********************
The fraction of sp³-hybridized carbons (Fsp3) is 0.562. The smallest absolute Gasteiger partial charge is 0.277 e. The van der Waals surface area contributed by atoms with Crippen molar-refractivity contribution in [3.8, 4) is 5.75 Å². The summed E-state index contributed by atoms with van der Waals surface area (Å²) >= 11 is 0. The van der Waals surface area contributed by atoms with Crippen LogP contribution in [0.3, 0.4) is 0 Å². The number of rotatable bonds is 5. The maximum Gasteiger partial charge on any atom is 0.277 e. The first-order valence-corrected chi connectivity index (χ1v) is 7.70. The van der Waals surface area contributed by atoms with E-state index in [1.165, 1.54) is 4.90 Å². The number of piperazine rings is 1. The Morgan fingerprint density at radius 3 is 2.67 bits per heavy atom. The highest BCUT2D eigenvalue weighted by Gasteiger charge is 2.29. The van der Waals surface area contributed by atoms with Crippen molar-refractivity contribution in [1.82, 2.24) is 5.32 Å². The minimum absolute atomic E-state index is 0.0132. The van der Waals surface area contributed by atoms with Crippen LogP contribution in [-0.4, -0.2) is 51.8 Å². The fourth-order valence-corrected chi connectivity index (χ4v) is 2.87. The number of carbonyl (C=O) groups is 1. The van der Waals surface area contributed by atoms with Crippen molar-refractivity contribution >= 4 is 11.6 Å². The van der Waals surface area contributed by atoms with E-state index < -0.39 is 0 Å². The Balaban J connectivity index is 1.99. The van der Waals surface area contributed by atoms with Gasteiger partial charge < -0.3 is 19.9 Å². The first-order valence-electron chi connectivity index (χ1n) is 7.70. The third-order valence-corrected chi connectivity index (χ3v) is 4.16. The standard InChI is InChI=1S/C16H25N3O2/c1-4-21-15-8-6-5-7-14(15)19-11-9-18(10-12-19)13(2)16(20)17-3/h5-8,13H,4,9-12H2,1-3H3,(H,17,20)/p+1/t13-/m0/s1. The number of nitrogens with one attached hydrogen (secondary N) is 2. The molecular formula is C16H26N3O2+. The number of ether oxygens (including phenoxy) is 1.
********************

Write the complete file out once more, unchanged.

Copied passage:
The fraction of sp³-hybridized carbons (Fsp3) is 0.562. The smallest absolute Gasteiger partial charge is 0.277 e. The van der Waals surface area contributed by atoms with Crippen molar-refractivity contribution in [3.8, 4) is 5.75 Å². The summed E-state index contributed by atoms with van der Waals surface area (Å²) >= 11 is 0. The van der Waals surface area contributed by atoms with Crippen LogP contribution in [0.3, 0.4) is 0 Å². The number of rotatable bonds is 5. The maximum Gasteiger partial charge on any atom is 0.277 e. The first-order valence-corrected chi connectivity index (χ1v) is 7.70. The van der Waals surface area contributed by atoms with E-state index in [1.165, 1.54) is 4.90 Å². The number of piperazine rings is 1. The Morgan fingerprint density at radius 3 is 2.67 bits per heavy atom. The highest BCUT2D eigenvalue weighted by Gasteiger charge is 2.29. The van der Waals surface area contributed by atoms with Crippen molar-refractivity contribution in [1.82, 2.24) is 5.32 Å². The minimum absolute atomic E-state index is 0.0132. The van der Waals surface area contributed by atoms with Crippen LogP contribution in [-0.4, -0.2) is 51.8 Å². The fourth-order valence-corrected chi connectivity index (χ4v) is 2.87. The number of carbonyl (C=O) groups is 1. The van der Waals surface area contributed by atoms with Crippen molar-refractivity contribution >= 4 is 11.6 Å². The van der Waals surface area contributed by atoms with E-state index < -0.39 is 0 Å². The Balaban J connectivity index is 1.99. The van der Waals surface area contributed by atoms with Gasteiger partial charge < -0.3 is 19.9 Å². The first-order valence-electron chi connectivity index (χ1n) is 7.70. The third-order valence-corrected chi connectivity index (χ3v) is 4.16. The standard InChI is InChI=1S/C16H25N3O2/c1-4-21-15-8-6-5-7-14(15)19-11-9-18(10-12-19)13(2)16(20)17-3/h5-8,13H,4,9-12H2,1-3H3,(H,17,20)/p+1/t13-/m0/s1. The number of nitrogens with one attached hydrogen (secondary N) is 2. The molecular formula is C16H26N3O2+. The number of ether oxygens (including phenoxy) is 1.